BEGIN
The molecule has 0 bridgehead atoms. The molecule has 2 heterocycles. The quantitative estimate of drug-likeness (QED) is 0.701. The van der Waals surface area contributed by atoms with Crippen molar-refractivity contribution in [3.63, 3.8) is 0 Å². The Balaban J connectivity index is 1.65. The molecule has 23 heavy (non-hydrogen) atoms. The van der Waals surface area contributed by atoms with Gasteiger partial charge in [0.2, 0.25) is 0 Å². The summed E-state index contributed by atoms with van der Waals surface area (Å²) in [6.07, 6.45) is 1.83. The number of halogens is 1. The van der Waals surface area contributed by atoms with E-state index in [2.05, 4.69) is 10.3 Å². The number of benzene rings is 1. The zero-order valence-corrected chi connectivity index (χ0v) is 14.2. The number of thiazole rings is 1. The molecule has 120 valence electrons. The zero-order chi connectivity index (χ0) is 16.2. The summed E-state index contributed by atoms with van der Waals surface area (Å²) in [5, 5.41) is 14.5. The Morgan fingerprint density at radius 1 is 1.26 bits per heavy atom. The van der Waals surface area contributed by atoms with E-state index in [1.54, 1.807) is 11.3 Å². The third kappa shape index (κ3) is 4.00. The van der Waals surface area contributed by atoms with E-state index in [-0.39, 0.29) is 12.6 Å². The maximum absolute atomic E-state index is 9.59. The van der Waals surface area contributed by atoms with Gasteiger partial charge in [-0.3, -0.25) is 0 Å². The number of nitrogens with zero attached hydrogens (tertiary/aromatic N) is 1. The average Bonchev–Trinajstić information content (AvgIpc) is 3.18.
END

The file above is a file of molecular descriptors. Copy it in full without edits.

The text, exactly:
The molecule has 0 bridgehead atoms. The molecule has 2 heterocycles. The quantitative estimate of drug-likeness (QED) is 0.701. The van der Waals surface area contributed by atoms with Crippen molar-refractivity contribution in [3.63, 3.8) is 0 Å². The Balaban J connectivity index is 1.65. The molecule has 23 heavy (non-hydrogen) atoms. The van der Waals surface area contributed by atoms with Gasteiger partial charge in [0.2, 0.25) is 0 Å². The summed E-state index contributed by atoms with van der Waals surface area (Å²) in [6.07, 6.45) is 1.83. The number of halogens is 1. The van der Waals surface area contributed by atoms with E-state index in [2.05, 4.69) is 10.3 Å². The number of benzene rings is 1. The zero-order valence-corrected chi connectivity index (χ0v) is 14.2. The number of thiazole rings is 1. The molecule has 120 valence electrons. The zero-order chi connectivity index (χ0) is 16.2. The summed E-state index contributed by atoms with van der Waals surface area (Å²) in [5, 5.41) is 14.5. The Morgan fingerprint density at radius 1 is 1.26 bits per heavy atom. The van der Waals surface area contributed by atoms with E-state index in [1.54, 1.807) is 11.3 Å². The third kappa shape index (κ3) is 4.00. The van der Waals surface area contributed by atoms with E-state index in [-0.39, 0.29) is 12.6 Å². The maximum absolute atomic E-state index is 9.59. The van der Waals surface area contributed by atoms with Gasteiger partial charge in [-0.3, -0.25) is 0 Å². The number of nitrogens with zero attached hydrogens (tertiary/aromatic N) is 1. The average Bonchev–Trinajstić information content (AvgIpc) is 3.18.